For the first time in history, an American president has officially ordered the assassination of a US citizen.
President Barack Obama has approved the "targeted killing" of Anwar al-Awlaki, a US-born Muslim cleric who is reported to be in hiding in Yemen. No substantial evidence has been brought to bear against Awlaki, 38, who is accused of terrorism, and he will be afforded no legal recourse against the death sentence.
Word of Obama's decision has been intentionally leaked by multiple intelligence officials to various media sources. Reuters and the Wall Street Journal published news articles on the story on Tuesday, and these were confirmed by stories in the Washington Post and New York Times on Wednesday.
The killing of citizens declared by the executive branch to be "terrorists" was first announced as state policy by Obama's director of national intelligence, Dennis C. Blair, in February congressional hearings. "We take direct actions against terrorists in the intelligence community," Blair said. "If we think that direct action will involve killing an American, we get specific permission to do that."
Awlaki, who was born in New Mexico, has been linked by e-mail communication to Nidal Malik Hasan, the army psychologist who gunned down 13 soldiers in a November rampage at Ford Hood, Texas. No evidence has been presented, however, to suggest that Awlaki in any way planned or ordered the attack.
There have also been allegations, so far entirely unsubstantiated, linking Awlaki to Umar Farouk Abdulmutallab, the Nigerian youth who attempted to blow up an airplane as it approached Detroit on December 25, 2009. The failed attack was, in fact, made possible by the stand-down of the US intelligence apparatus--or its direct complicity.
Awlaki's family have defended him. "I am now afraid of what they will do with my son, he's not Osama Bin Laden, they want to make something out of him that he's not," said his father, Dr. Nasser al-Awlaki, a US-trained scientist, in a January interview with CNN. "How can the American government kill one of their own citizens? This is a legal issue that needs to be answered."
The public justification for killing Awlaki is based on bald assertions and hearsay from intelligence sources who refuse to even identify themselves. Typical is the following account from the New York Times: "American counterterrorism officials say Mr. Awlaki is an operative of Al Qaeda in the Arabian Peninsula " They say they believe that he has become a recruiter for the terrorist network, feeding prospects into plots aimed at the United States and at Americans abroad, the officials said."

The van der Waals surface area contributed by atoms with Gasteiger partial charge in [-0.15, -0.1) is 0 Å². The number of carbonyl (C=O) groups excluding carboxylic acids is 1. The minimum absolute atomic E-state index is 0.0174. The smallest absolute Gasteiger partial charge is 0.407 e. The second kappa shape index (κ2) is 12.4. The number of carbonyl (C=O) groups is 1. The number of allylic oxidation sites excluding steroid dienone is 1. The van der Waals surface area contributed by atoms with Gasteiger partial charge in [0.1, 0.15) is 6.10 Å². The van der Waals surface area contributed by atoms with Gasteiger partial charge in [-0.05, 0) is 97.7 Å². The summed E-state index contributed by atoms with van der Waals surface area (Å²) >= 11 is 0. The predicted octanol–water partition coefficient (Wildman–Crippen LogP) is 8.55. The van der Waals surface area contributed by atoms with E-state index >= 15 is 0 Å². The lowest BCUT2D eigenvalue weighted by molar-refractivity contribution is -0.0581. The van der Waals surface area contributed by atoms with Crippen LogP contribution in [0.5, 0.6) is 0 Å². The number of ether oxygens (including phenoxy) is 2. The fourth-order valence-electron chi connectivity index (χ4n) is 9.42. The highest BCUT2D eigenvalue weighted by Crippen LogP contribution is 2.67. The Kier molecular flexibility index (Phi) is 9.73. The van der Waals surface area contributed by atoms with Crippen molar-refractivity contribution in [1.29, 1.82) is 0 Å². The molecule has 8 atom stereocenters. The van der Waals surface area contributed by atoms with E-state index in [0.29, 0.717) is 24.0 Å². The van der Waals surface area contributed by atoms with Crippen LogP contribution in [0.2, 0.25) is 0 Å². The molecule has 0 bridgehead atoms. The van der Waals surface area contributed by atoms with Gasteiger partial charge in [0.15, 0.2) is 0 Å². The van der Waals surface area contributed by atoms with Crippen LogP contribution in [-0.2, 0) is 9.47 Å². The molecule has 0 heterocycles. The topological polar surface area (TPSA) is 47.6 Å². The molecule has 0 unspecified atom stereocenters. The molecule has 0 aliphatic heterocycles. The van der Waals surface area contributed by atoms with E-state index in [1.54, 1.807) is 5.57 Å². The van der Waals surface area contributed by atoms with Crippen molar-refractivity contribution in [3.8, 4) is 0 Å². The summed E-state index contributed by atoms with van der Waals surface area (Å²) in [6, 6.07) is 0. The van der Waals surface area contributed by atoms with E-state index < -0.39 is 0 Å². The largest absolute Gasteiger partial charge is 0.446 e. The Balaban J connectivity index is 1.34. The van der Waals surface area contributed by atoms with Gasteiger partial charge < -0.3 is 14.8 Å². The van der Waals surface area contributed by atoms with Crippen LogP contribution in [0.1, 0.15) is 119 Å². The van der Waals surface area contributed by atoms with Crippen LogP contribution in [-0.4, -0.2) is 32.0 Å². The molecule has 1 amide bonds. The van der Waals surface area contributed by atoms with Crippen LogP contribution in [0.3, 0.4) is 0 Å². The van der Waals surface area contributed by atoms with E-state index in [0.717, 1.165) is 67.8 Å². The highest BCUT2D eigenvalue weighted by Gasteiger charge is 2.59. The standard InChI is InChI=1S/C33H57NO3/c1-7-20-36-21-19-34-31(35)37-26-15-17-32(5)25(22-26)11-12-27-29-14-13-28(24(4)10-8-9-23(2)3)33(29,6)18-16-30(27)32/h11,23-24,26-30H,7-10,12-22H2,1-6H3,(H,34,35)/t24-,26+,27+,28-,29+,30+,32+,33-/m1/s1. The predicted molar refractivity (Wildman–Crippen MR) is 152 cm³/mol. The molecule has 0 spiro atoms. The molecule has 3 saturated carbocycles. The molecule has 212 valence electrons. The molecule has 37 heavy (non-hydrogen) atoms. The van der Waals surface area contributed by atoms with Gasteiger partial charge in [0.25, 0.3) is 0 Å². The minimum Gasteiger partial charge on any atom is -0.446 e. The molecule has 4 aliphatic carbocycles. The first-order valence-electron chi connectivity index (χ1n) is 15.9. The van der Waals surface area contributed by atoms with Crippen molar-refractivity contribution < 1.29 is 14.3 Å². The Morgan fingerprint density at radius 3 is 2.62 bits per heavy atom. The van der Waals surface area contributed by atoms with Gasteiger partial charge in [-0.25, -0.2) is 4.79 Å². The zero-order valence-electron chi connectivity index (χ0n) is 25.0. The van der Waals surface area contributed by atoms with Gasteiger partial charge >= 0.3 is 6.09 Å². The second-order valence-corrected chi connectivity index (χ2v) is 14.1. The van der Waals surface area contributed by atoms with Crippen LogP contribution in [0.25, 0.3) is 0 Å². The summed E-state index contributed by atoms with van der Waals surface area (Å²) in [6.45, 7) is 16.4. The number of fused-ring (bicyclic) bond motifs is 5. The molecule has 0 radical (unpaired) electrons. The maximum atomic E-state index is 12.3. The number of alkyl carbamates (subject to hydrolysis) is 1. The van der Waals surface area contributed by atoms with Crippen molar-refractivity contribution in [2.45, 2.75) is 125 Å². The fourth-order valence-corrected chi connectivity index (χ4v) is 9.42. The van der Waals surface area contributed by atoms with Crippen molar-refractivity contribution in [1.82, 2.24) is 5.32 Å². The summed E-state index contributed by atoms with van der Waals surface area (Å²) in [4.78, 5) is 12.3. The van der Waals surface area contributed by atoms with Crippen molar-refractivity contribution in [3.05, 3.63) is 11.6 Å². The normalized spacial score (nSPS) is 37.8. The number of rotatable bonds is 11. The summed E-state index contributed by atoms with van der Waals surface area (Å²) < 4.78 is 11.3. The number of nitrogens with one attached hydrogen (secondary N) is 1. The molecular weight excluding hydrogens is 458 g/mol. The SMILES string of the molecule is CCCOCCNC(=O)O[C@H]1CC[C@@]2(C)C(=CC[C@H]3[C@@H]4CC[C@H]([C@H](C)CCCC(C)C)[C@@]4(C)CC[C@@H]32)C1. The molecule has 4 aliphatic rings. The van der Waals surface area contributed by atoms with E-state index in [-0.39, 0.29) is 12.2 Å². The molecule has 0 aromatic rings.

The decision to kill Awlaki takes Washington's lawlessness to a new level. The Central Intelligence Agency (CIA) drone assassination program has killed between 400 and 500 "militants," the vast majority in countries with which the US is not officially at war. The Bush and Obama administrations have declared the right to attack or invade countries Washington deems to be threats to US interests, and have institutionalized a worldwide regime of kidnappings and indefinite imprisonment without trial in the so-called "war on terror."
But while Washington has long flouted the laws of war, there is no precedent for a president openly ordering the assassination of a US citizen he declares to be an enemy.
This is, however, a further extension of the claim asserted by Bush and continued by Obama that the president has the power to declare individuals, citizens as well as non-citizens, to be "illegal enemy combatants" and held indefinitely in military detention without being charged or given access to the courts. The Obama administration is moving to institutionalize the policy of indefinite detention by setting up a military prison in Illinois, so-called "GuantÃ¡namo North," where scores of GuantÃ¡namo detainees will be held indefinitely without trial.
The Obama administration justifies the policy of targeting US citizens for murder by citing the September 14, 2001 congressional act, the Authorization to Use Military Force. Passed three days after the September 11 attacks, the measure allowed the US president, from that moment forth, "to use all necessary and appropriate force against those nations, organizations, or persons he determines planned, authorized, committed, or aided the terrorist attacks that occurred on September 11, 2001."
Out of 531 senators and congressmen casting votes, only one opposed this sweeping measure that is now being invoked by Obama to kill a US citizen without charge or trial.
The Obama White House is evidently seeking a new pseudo-legal justification for the policy of state murder. "Officials now argue privately that Americans who side with the country's enemies are not ultimately "entitled to special protections'," the British Telegraph reported. The "special protections" to be discarded are none other than the liberties guaranteed by the Bill of Rights, which the Founding Fathers installed precisely to provide the citizenry protection from the state.
There has been no evidence that suggests Awlaki represents any immediate threat to the US people. On the contrary, his killing will only provide new fodder for terrorist groups. The administration's decision to kill Awlaki is largely motivated by the desire to establish a new precedent.
The implications are chilling. In principle, there is nothing in such a policy to stop intelligence officials from declaring political opponents of US imperialism within the 50 states to be terrorists and put on a list for liquidation. Neither Blair's initial testimony nor subsequent media accounts have spelled out any limitations to the policy of assassinating US citizens beyond assurances that the measure is to be used only against "terrorists."
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